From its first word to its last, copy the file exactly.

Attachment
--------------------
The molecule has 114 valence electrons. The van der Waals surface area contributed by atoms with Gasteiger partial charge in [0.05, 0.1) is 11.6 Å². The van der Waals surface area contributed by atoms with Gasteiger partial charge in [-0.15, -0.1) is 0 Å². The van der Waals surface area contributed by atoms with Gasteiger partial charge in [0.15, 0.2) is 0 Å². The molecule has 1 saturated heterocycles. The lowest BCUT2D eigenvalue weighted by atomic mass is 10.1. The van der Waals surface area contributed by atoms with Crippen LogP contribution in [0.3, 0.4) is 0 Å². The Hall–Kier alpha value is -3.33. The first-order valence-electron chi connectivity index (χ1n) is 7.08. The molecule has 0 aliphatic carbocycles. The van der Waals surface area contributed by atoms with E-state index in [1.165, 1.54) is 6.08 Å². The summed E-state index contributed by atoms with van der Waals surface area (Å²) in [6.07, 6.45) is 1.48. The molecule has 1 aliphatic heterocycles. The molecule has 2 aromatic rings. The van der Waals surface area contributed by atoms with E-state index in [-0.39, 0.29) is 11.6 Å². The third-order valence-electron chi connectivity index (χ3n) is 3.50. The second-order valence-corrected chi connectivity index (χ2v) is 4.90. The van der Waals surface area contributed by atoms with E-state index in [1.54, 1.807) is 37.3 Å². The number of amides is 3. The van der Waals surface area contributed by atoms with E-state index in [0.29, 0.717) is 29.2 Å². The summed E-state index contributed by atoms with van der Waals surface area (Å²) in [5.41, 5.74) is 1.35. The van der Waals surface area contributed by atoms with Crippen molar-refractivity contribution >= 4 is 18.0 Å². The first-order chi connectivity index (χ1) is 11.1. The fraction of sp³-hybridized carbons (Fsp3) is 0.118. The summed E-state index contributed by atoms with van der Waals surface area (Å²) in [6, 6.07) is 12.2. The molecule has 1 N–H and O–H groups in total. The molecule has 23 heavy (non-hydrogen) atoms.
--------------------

The molecule has 114 valence electrons. The van der Waals surface area contributed by atoms with Gasteiger partial charge in [0.05, 0.1) is 11.6 Å². The van der Waals surface area contributed by atoms with Gasteiger partial charge in [-0.15, -0.1) is 0 Å². The van der Waals surface area contributed by atoms with Gasteiger partial charge in [0.15, 0.2) is 0 Å². The molecule has 1 saturated heterocycles. The lowest BCUT2D eigenvalue weighted by atomic mass is 10.1. The van der Waals surface area contributed by atoms with Crippen LogP contribution in [0.3, 0.4) is 0 Å². The Hall–Kier alpha value is -3.33. The first-order valence-electron chi connectivity index (χ1n) is 7.08. The molecule has 0 aliphatic carbocycles. The van der Waals surface area contributed by atoms with E-state index in [1.165, 1.54) is 6.08 Å². The summed E-state index contributed by atoms with van der Waals surface area (Å²) in [6.07, 6.45) is 1.48. The molecule has 1 aliphatic heterocycles. The molecule has 2 aromatic rings. The van der Waals surface area contributed by atoms with E-state index in [-0.39, 0.29) is 11.6 Å². The third-order valence-electron chi connectivity index (χ3n) is 3.50. The second-order valence-corrected chi connectivity index (χ2v) is 4.90. The van der Waals surface area contributed by atoms with E-state index in [1.54, 1.807) is 37.3 Å². The number of amides is 3. The van der Waals surface area contributed by atoms with E-state index in [0.29, 0.717) is 29.2 Å². The summed E-state index contributed by atoms with van der Waals surface area (Å²) in [5.41, 5.74) is 1.35. The van der Waals surface area contributed by atoms with Crippen molar-refractivity contribution >= 4 is 18.0 Å². The first-order chi connectivity index (χ1) is 11.1. The fraction of sp³-hybridized carbons (Fsp3) is 0.118. The summed E-state index contributed by atoms with van der Waals surface area (Å²) in [6, 6.07) is 12.2. The molecule has 1 N–H and O–H groups in total. The molecule has 23 heavy (non-hydrogen) atoms.